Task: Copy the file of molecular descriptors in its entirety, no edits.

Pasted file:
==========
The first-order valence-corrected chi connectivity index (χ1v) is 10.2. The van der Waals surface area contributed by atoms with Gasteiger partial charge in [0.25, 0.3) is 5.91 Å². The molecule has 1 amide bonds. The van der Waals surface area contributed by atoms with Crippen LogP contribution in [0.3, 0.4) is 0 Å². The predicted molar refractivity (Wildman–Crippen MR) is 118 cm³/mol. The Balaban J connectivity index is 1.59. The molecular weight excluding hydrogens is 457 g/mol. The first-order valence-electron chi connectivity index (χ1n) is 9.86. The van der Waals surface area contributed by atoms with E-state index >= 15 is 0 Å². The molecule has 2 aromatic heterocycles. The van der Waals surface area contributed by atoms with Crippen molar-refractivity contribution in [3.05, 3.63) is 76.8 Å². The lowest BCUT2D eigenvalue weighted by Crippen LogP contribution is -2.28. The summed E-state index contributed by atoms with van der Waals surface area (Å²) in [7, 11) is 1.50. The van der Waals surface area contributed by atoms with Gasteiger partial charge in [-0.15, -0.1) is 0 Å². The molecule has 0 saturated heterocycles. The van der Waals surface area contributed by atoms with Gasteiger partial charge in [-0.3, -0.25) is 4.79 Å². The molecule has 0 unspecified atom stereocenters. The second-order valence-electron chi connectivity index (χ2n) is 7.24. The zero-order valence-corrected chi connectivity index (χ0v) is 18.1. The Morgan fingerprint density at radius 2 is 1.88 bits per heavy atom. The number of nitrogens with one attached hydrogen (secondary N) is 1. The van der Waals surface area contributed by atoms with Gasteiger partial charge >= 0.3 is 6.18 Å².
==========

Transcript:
The first-order valence-corrected chi connectivity index (χ1v) is 10.2. The van der Waals surface area contributed by atoms with Gasteiger partial charge in [0.25, 0.3) is 5.91 Å². The molecule has 1 amide bonds. The van der Waals surface area contributed by atoms with Crippen LogP contribution in [0.3, 0.4) is 0 Å². The predicted molar refractivity (Wildman–Crippen MR) is 118 cm³/mol. The Balaban J connectivity index is 1.59. The molecular weight excluding hydrogens is 457 g/mol. The first-order valence-electron chi connectivity index (χ1n) is 9.86. The van der Waals surface area contributed by atoms with E-state index >= 15 is 0 Å². The molecule has 2 aromatic heterocycles. The van der Waals surface area contributed by atoms with Crippen molar-refractivity contribution in [3.05, 3.63) is 76.8 Å². The lowest BCUT2D eigenvalue weighted by Crippen LogP contribution is -2.28. The summed E-state index contributed by atoms with van der Waals surface area (Å²) in [7, 11) is 1.50. The van der Waals surface area contributed by atoms with Gasteiger partial charge in [-0.15, -0.1) is 0 Å². The molecule has 0 saturated heterocycles. The van der Waals surface area contributed by atoms with Gasteiger partial charge in [-0.3, -0.25) is 4.79 Å². The molecule has 0 unspecified atom stereocenters. The second-order valence-electron chi connectivity index (χ2n) is 7.24. The zero-order valence-corrected chi connectivity index (χ0v) is 18.1. The Morgan fingerprint density at radius 2 is 1.88 bits per heavy atom. The number of nitrogens with one attached hydrogen (secondary N) is 1. The van der Waals surface area contributed by atoms with Gasteiger partial charge >= 0.3 is 6.18 Å².